Art Industry News: A Longtime LACMA Donor Severs Ties With the Museum Over Fears Its Gifts May Be Buried in Storage + Other Stories

Plus, Blain Southern is going into bankruptcy in the UK and the Smithsonian just released a trove of images to the public.

LACMA CEO and director Michael Govan. Photo by Stefanie Keenan/Getty Images for LACMA.

Art Industry News is a daily digest of the most consequential developments coming out of the art world and art market. Here’s what you need to know on this Wednesday, February 26.


Major LACMA Donors Pull Funding – The Ahmanson Foundation, a major supporter of the museum, will stop giving gifts to the institution following a disagreement over director Michael Govan’s plans to transform the museum and tear down the Ahmanson Building. The foundation, which has donated more than $130 million in European Old Master paintings and sculptures, is unhappy that LACMA intends to disband its permanent collection installations and put its gifts into storage. “We’ve been unable to get a commitment from Michael Govan about presenting the collection as it has been throughout the life of the museum,” the foundation’s president, William Ahmanson, says. (LA Times)

Milan Postpones the World’s Largest Design Fair – Milan’s Salon di Mobile, due to open in April, has been postponed until June owing to the spread of coronavirus, which has forced museums to shutter across Northern Italy. The board of the flagship event of Milan Design Week made the decision at an emergency meeting yesterday and confirmed that the fair will now take place from June 16 through June 21. Giorgio Armani held his Milan Fashion Week runway show behind closed doors on Sunday due to concerns raised by the disease. (designboom)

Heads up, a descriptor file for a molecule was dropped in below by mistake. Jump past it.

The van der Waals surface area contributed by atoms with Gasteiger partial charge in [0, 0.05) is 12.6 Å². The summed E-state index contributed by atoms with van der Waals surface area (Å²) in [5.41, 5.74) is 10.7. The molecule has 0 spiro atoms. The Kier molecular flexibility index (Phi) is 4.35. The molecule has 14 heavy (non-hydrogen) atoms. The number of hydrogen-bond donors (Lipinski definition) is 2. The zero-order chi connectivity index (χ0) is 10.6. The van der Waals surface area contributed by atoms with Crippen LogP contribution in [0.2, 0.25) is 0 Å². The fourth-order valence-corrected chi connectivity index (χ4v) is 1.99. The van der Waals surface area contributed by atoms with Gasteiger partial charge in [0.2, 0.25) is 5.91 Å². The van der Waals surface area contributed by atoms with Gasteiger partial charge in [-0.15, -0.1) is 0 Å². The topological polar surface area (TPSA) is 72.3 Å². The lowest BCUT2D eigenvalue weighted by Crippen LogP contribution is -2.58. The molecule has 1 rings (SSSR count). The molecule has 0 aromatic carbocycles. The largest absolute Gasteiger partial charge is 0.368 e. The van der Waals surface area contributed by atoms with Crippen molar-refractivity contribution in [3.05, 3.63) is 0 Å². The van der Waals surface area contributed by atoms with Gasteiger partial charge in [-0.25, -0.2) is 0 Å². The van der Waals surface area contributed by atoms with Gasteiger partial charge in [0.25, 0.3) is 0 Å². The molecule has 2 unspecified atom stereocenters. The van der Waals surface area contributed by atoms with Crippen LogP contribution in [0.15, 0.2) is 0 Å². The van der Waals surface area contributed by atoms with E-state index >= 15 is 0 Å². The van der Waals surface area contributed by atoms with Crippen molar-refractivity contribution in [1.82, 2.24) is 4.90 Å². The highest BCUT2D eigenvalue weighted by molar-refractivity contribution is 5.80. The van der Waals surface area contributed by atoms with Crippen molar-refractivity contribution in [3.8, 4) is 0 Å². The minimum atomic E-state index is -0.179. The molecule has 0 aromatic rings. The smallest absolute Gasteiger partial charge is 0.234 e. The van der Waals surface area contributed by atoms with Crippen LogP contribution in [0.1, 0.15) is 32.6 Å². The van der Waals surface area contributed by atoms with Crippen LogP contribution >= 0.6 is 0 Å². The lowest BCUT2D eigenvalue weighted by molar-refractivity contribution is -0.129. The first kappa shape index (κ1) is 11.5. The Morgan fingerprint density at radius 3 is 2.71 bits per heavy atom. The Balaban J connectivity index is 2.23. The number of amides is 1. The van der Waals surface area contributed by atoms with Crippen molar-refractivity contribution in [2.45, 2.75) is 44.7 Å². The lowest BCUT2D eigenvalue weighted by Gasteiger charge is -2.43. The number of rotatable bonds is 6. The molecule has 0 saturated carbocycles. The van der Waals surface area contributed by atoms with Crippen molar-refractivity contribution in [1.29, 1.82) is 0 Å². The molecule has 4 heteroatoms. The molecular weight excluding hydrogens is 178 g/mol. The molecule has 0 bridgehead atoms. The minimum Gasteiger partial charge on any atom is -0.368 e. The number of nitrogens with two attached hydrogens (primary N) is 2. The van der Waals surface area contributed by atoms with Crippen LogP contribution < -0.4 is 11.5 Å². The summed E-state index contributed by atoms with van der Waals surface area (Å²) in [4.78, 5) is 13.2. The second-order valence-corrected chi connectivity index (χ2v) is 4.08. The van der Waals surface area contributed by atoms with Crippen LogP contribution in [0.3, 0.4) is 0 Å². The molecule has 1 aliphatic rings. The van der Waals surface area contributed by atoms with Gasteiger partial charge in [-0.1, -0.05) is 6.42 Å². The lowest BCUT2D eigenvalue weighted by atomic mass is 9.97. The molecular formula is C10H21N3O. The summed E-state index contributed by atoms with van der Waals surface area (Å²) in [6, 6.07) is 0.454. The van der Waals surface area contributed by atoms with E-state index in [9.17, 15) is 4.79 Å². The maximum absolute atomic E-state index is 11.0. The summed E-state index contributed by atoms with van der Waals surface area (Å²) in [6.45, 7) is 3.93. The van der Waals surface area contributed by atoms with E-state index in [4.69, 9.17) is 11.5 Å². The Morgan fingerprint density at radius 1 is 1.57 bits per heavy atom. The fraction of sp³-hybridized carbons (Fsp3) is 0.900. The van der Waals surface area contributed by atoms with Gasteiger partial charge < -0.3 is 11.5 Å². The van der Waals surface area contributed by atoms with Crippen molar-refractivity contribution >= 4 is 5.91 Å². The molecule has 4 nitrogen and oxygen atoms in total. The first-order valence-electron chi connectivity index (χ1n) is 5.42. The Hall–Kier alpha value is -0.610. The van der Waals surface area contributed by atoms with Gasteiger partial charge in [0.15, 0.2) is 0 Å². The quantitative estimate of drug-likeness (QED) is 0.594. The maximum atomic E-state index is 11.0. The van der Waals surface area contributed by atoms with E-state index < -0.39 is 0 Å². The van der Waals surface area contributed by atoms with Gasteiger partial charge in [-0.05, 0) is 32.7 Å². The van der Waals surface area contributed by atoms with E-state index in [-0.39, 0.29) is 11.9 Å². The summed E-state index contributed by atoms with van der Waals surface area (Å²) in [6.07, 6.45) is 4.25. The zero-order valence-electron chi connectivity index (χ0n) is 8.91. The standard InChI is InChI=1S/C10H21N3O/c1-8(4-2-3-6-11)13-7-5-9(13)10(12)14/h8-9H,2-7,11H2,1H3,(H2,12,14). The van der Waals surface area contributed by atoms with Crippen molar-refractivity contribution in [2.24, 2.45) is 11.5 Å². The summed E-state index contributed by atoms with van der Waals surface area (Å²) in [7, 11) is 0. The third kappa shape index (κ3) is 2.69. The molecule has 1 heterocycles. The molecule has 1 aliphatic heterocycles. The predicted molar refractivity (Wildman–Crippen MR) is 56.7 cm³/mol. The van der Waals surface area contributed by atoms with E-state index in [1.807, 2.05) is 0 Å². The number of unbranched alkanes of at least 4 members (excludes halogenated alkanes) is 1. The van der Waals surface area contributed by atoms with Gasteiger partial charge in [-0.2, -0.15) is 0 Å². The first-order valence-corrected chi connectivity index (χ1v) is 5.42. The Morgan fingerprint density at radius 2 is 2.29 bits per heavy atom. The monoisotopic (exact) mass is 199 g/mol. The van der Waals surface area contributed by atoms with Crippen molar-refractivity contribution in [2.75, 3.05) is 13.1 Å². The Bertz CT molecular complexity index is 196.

Bannon Wins a Battle Over His Italian Monastery – President Donald Trump’s former chief strategist, Steve Bannon, won a third court hearing in his legal fight with the Italian Ministry of Culture last Thursday, February 20. The Dignitatis Humanae Institute (DHI), a Catholic lobbying group that he runs alongside British conservative Benjamin Harnwell, has a 19-year lease on a 13th-century, mountain-top monastery just outside Rome, and the Italian ministry has been trying to cancel the lease on the national monument site. “I cannot wait for the main trial in March when the DHI can finally begin to expose to the Italian people, and the whole world, the truth, as well as the ministry’s appalling conduct,” Harnwell said. The next legal decision comes on March 11. (TAN)

Austria Picks Its 2021 Venice Biennale Artists – The Austrian pavilion at the 2021 Venice Biennale promises to be a lively affair. The artists Jakob Lena Knebl and Ashley Hans Scheirl, who are frequent collaborators, made a proposal that “lacks neither humor nor satire,” says the pavilion’s curator, Karola Kraus, the director of MUMOK in Vienna. The artists plan to fill the pavilion with paintings, textile works, photographs, objects, audio and video works, and holograms in order to “undermine the hierarchies of art and design, of high and low.” (Artforum)


Armory Show Issues Statement on Coronavirus – The New York art fair, which opens next week, acknowledged widespread concerns about the spread of the coronavirus in a letter issued to exhibitors this week. “We will continue to consult with experts in the field and pursue best practices in safeguarding the Armory Show[‘s] 2020 edition,” it said. (ARTnews)